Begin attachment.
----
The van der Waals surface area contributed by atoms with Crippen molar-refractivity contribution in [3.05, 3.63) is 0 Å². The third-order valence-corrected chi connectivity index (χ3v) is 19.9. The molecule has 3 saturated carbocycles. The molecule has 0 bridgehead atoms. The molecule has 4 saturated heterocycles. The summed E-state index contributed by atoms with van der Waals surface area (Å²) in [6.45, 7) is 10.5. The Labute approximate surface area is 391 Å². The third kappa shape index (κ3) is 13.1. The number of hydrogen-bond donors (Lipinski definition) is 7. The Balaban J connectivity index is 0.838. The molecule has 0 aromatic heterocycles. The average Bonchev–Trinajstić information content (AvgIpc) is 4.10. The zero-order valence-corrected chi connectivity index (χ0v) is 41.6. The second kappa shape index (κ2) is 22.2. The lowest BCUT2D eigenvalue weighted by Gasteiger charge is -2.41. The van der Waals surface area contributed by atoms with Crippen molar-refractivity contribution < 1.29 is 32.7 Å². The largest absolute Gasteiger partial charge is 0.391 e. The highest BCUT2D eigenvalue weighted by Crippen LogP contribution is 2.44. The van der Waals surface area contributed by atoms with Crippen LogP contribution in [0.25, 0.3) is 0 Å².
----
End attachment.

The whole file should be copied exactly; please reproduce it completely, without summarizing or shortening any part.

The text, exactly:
The van der Waals surface area contributed by atoms with Crippen molar-refractivity contribution in [3.05, 3.63) is 0 Å². The third-order valence-corrected chi connectivity index (χ3v) is 19.9. The molecule has 3 saturated carbocycles. The molecule has 0 bridgehead atoms. The molecule has 4 saturated heterocycles. The summed E-state index contributed by atoms with van der Waals surface area (Å²) in [6.45, 7) is 10.5. The Labute approximate surface area is 391 Å². The third kappa shape index (κ3) is 13.1. The number of hydrogen-bond donors (Lipinski definition) is 7. The Balaban J connectivity index is 0.838. The molecule has 0 aromatic heterocycles. The average Bonchev–Trinajstić information content (AvgIpc) is 4.10. The zero-order valence-corrected chi connectivity index (χ0v) is 41.6. The second kappa shape index (κ2) is 22.2. The lowest BCUT2D eigenvalue weighted by Gasteiger charge is -2.41. The van der Waals surface area contributed by atoms with Crippen molar-refractivity contribution < 1.29 is 32.7 Å². The largest absolute Gasteiger partial charge is 0.391 e. The highest BCUT2D eigenvalue weighted by Crippen LogP contribution is 2.44. The van der Waals surface area contributed by atoms with Crippen LogP contribution in [0.25, 0.3) is 0 Å².